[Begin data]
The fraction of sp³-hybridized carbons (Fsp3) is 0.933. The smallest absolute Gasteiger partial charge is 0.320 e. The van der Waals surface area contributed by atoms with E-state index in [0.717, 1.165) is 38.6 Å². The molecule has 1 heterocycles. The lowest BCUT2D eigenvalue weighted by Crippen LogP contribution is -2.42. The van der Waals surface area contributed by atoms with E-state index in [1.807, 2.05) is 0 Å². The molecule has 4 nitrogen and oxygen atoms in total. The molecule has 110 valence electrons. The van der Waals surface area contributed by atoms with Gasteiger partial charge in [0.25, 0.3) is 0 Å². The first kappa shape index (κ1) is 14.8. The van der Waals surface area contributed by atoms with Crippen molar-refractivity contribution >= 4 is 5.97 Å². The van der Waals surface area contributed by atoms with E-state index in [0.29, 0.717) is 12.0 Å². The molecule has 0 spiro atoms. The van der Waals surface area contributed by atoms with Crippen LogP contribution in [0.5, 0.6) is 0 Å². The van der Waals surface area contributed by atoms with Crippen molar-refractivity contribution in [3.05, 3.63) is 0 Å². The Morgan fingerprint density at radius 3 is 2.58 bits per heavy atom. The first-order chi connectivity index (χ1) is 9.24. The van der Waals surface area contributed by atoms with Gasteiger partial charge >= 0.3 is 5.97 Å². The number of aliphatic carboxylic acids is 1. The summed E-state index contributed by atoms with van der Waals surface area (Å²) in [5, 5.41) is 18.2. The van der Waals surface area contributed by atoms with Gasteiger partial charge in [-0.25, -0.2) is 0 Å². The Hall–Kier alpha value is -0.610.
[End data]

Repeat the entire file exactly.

The fraction of sp³-hybridized carbons (Fsp3) is 0.933. The smallest absolute Gasteiger partial charge is 0.320 e. The van der Waals surface area contributed by atoms with E-state index in [0.717, 1.165) is 38.6 Å². The molecule has 1 heterocycles. The lowest BCUT2D eigenvalue weighted by Crippen LogP contribution is -2.42. The van der Waals surface area contributed by atoms with E-state index in [1.807, 2.05) is 0 Å². The molecule has 4 nitrogen and oxygen atoms in total. The molecule has 110 valence electrons. The van der Waals surface area contributed by atoms with Gasteiger partial charge in [0.25, 0.3) is 0 Å². The first kappa shape index (κ1) is 14.8. The van der Waals surface area contributed by atoms with Crippen molar-refractivity contribution >= 4 is 5.97 Å². The van der Waals surface area contributed by atoms with E-state index in [0.29, 0.717) is 12.0 Å². The molecule has 0 spiro atoms. The van der Waals surface area contributed by atoms with Crippen LogP contribution in [0.5, 0.6) is 0 Å². The van der Waals surface area contributed by atoms with Crippen molar-refractivity contribution in [3.05, 3.63) is 0 Å². The Morgan fingerprint density at radius 3 is 2.58 bits per heavy atom. The first-order chi connectivity index (χ1) is 9.24. The van der Waals surface area contributed by atoms with Gasteiger partial charge >= 0.3 is 5.97 Å². The number of aliphatic carboxylic acids is 1. The summed E-state index contributed by atoms with van der Waals surface area (Å²) in [5, 5.41) is 18.2. The van der Waals surface area contributed by atoms with Gasteiger partial charge in [-0.25, -0.2) is 0 Å². The Hall–Kier alpha value is -0.610.